AI For Trading: Funds (35)


  • Professionally managed portfolio of investor money.
  • Diversification:improve risk versus return(Sharpe Ratio)
  • Sharp Ratio: return vs. risk

Active vs. Passive

Active vs. Passive Funds

Actively Managed Fund: seeks to outperform its benchmark (such as an index).
Passively Managed Fund: seeks to track its benchmark (such as an index).

Note: passively managed funds that track an index are also referred to ask “index funds”. An index fund is a fund, not an index.

Alpha vs. Beta

Actively Managed funds are also referred to as “alpha” funds.

Passively Managed funds are likewise referred to as “Beta” funds.

Smart Beta

Smart beta has a broad meaning, but we can say in practice that when we use the universe of stocks from an index, and then apply some weighting scheme other than market cap weighting, it can be considered a type of smart beta fund. By contrast, a purely alpha fund may create a portfolio of specific stocks, not related to an index, or may choose from the global universe of stocks. The other characteristic that makes a smart beta portfolio "beta" is that it gives its investors a diversified broad exposure to a particular market.

Smart Beta is a word that originated in the finance industry in the 2000s, and its use has evolved over time. Smart Beta originally referred to a specific kind of alternative weighting, which is fundamental weighting. Alternative weighting refers to anything other than market cap weighting. Market cap weighting is very common because it reflects the market movement (big companies affect the market more than small ones do).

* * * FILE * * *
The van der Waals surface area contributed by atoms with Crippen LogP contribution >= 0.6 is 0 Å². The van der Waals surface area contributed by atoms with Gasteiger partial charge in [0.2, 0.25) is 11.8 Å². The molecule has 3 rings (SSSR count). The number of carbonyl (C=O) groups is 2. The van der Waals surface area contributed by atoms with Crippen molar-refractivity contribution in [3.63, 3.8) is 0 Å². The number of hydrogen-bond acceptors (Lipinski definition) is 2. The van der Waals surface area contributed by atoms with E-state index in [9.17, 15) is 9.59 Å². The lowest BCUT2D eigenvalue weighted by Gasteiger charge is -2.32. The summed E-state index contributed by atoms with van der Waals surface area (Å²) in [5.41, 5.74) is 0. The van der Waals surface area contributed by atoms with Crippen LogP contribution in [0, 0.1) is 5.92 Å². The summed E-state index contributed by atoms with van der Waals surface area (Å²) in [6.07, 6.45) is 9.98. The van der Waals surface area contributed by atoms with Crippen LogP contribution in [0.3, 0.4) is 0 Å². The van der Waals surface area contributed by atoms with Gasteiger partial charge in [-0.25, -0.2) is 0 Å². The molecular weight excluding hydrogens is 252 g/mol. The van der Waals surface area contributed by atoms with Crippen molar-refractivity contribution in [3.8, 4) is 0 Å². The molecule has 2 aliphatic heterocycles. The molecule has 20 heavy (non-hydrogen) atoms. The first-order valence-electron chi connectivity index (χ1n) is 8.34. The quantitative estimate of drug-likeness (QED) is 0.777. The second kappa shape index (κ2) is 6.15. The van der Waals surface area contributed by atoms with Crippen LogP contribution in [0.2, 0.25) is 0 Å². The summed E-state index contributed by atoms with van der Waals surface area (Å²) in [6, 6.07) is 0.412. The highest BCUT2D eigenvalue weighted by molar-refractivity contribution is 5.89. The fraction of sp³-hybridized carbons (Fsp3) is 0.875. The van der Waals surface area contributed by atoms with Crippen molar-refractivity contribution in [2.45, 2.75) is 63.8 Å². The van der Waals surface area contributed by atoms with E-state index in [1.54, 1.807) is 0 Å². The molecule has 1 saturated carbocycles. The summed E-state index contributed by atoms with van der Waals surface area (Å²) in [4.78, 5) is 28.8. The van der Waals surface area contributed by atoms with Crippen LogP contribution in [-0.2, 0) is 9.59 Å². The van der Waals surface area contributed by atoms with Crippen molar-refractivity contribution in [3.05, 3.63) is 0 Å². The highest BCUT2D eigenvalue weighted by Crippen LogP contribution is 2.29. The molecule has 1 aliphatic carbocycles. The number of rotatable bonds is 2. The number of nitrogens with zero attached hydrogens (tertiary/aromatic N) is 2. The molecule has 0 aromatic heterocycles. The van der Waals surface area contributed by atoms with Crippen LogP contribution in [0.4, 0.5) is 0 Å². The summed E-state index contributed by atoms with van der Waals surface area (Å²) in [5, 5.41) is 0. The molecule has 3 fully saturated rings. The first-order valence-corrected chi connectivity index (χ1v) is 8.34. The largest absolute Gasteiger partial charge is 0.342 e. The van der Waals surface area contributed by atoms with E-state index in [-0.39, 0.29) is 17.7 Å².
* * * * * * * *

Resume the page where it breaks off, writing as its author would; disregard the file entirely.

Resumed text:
Fundamental weighting uses accounting measures such as book value to weight the stocks. So, for instance, a smart beta fund would implement fundamental weighting by buying more shares of stocks whose market price decreased but book value did not change; they would also sell shares in stocks whose market price increased but book value did not change. Other fundamentals could be dividends issued or price earnings ratios. This fundamental weighting applying a bit of “alpha” to a beta fund by using weighting rules that are designed to overweight stocks that may generate better outcomes.

Other kinds of alternative weighting that have also taken on the label “smart beta” include square root of market cap or equal weighting. The square root of market cap helps to reduce the impact of large stocks, and so it favors small cap stocks. Equal weighting invests an equal dollar amount in each stock.

Factor investing, which we’ll cover in depth in module 4, has also been referred to as a type of smart beta because it looks for measurable factors (fundamental data, but also any data source) that can indicate whether to give more or less weight to a particular stock (and hence, be a bit “smart” about its weights).

Mutual Funds(共同基金)

  • Everyday investors(日常投资者)
  • Long Only(长期持有)
  • No Lockup Period(没有锁定期)

Hedge Funds(对冲基金)

  • High Net Worth or Institutions (Pension Funds)(高净值或机构(养老基金))
  • Long and Short positions(多头和空头头寸)
  • Trade Derivatives (Options, Futures)(贸易衍生品(期权,期货))
  • Lockup Periods in which investors cannot redeem their investments.(锁定期间投资者无法赎回其投资。)